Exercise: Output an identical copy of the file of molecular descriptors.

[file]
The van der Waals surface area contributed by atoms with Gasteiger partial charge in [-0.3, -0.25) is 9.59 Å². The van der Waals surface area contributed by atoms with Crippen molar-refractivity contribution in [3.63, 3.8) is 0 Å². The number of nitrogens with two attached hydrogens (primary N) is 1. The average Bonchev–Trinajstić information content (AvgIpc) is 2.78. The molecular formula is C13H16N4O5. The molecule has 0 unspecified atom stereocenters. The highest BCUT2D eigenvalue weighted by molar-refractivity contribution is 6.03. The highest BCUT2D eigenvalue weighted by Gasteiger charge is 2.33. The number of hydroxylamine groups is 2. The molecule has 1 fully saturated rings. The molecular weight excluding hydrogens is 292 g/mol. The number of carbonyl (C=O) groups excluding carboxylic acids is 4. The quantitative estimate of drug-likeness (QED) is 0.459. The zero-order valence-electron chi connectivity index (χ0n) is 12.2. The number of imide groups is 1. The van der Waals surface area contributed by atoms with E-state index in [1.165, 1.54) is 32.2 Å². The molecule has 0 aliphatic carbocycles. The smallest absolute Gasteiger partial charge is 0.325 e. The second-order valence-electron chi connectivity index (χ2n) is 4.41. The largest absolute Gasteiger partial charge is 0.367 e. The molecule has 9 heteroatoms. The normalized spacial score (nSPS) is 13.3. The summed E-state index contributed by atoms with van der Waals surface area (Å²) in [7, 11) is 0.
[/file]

The van der Waals surface area contributed by atoms with Gasteiger partial charge in [-0.3, -0.25) is 9.59 Å². The van der Waals surface area contributed by atoms with Crippen molar-refractivity contribution in [3.63, 3.8) is 0 Å². The number of nitrogens with two attached hydrogens (primary N) is 1. The average Bonchev–Trinajstić information content (AvgIpc) is 2.78. The molecular formula is C13H16N4O5. The molecule has 0 unspecified atom stereocenters. The highest BCUT2D eigenvalue weighted by molar-refractivity contribution is 6.03. The highest BCUT2D eigenvalue weighted by Gasteiger charge is 2.33. The number of hydroxylamine groups is 2. The molecule has 1 fully saturated rings. The molecular weight excluding hydrogens is 292 g/mol. The number of carbonyl (C=O) groups excluding carboxylic acids is 4. The quantitative estimate of drug-likeness (QED) is 0.459. The zero-order valence-electron chi connectivity index (χ0n) is 12.2. The number of imide groups is 1. The van der Waals surface area contributed by atoms with E-state index in [1.165, 1.54) is 32.2 Å². The molecule has 0 aliphatic carbocycles. The smallest absolute Gasteiger partial charge is 0.325 e. The second-order valence-electron chi connectivity index (χ2n) is 4.41. The largest absolute Gasteiger partial charge is 0.367 e. The molecule has 9 heteroatoms. The normalized spacial score (nSPS) is 13.3. The summed E-state index contributed by atoms with van der Waals surface area (Å²) in [7, 11) is 0.